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Freelance Writers and the Changing Terrain of Intellectual Life in Britain, 1880–1980

Published online by Cambridge University Press:  11 July 2014

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The terrain of British intellectual life in the twentieth century was dominated by two major features: freelance writers and university scholars. At the elite level, as Noel Annan showed, the two types—independent thinkers and academics—can be treated as one class, linked by personal connections and by common attitudes arising largely from the old school tie. However, when intellectuals beyond the elite stratum are surveyed, it becomes clear that the fortunes of these two features of the intellectual landscape differed sharply. The university teachers grew rapidly in number and made themselves into what Harold Perkin calls “the key profession.” But as John Gross has contended, freelance writers, despite a rich heritage from the nineteenth century, seemed, especially in their own eyes, to form an old and decaying mountain range. From 1880 to 1980 freelance writers experienced a pervasive and intensifying sense of crisis in their trade and in their cultural role. John Wain, a successful novelist and critic, stated the matter plainly in 1973: contemplation of the difficulties of “being an author,” he said, always threw him into “a black depression in which I could slash my wrists.”

How can one explain the pessimism of freelance writers, their sense of being increasingly marginalized? Were their complaints simply habitual expressions of a writerly pose common since the romantic period? After all, many of the broad social and cultural trends in Britain between 1880 and 1980 should have been advantageous to independent writers.

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Research Article
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Albion , Volume 34 , Issue 2 , Summer 2002 , pp. 232 - 267
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Copyright © North American Conference on British Studies 2002

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References

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4 Wain, John, “Not a Profession but a Condition,” in Findlater, Richard, ed., Author! Author! (London, 1984), p. 301Google Scholar. Since they worked in the print medium, throughout this paper I define freelance or independent intellectuals as the men and women of letters who wrote for a relatively broad general audience to whom they were connected by a market for published works.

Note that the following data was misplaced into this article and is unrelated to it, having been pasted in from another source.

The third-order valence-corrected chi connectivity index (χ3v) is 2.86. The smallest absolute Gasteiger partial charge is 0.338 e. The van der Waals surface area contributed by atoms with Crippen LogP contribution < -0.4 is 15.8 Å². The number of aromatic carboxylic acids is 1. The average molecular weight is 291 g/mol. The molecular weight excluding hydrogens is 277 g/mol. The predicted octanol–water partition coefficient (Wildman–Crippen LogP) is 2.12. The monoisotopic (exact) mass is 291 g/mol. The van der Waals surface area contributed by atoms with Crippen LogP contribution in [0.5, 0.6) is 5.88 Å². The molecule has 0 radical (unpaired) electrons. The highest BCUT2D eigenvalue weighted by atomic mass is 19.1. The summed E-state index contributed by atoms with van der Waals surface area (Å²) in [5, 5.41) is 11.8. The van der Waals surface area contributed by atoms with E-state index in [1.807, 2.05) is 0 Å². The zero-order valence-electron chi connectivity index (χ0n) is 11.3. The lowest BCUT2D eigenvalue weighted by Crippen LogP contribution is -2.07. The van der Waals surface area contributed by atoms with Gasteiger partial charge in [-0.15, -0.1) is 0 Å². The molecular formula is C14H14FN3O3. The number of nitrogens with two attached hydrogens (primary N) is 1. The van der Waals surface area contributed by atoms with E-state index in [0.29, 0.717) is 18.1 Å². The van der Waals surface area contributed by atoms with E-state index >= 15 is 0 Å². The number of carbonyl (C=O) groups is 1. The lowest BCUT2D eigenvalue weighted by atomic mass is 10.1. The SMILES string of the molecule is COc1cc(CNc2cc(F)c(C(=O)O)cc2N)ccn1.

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7 For these difficulties, see Findlater, Richard, The Book Writers: Who Are They? (London, 1966), pp. 67Google Scholar. As for the Census, there is no sure way to tell what proportion of the larger group given in the censuses were authors, and besides, the line between “authors” and “journalists” has never been absolutely clear. However, the most knowledgeable person, Richard Findlater, of the Society of Authors, estimated in 1962 that the number of authors stood at between 6,500 and 7,000. The 1961 census total for the group of authors, editors, and journalists was about 28,000; hence the proportion of authors was about 25% of the total. Applying that admittedly rough rule of thumb to the census figures for the century yields the figures in Table 1. See Findlater, , What Are Writers Worth? (London, 1963)Google Scholar; and Victor Bonham-Carter, Authors by Profession, 2 vols (London, 1978), 2:93.

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97 Ibid., 2:145. For comparison, The New Statesman, notorious among writers for its low pay, gave only ten guineas per thousand words in 1952 and eighteen in 1967; the TLS paid only seven guineas in 1952 and ten in 1967.

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129 Bonham-Carter, , Authors by Profession, 2:120–25Google Scholar. Likewise, an attempt to form a writers' cooperative in 1969 quickly failed. See Laing, , “The Production of Literature,” in Sinfield, , ed., Society and Literature, 1945–1970, p. 167Google Scholar.

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146 Quoted in Hoggart, Richard, Uses of Literacy, p. 154Google Scholar.

147 From The Publishers' Circular, quoted in McAleer, , Popular Reading and Publishing, p. 248Google Scholar.

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150 Quoted in Findlater, , Author! Author!, pp. 149Google Scholar and 151. For Priestley's view, see Atkins, , Priestley, p. 259Google Scholar.

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154 Findlater, , The Book Writers: Who Are They?, p. 5Google Scholar; McGuigan, , Writers and the Arts Council, pp. 17 and 36Google Scholar.

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Freelance Writers and the Changing Terrain of Intellectual Life in Britain, 1880–1980
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Freelance Writers and the Changing Terrain of Intellectual Life in Britain, 1880–1980
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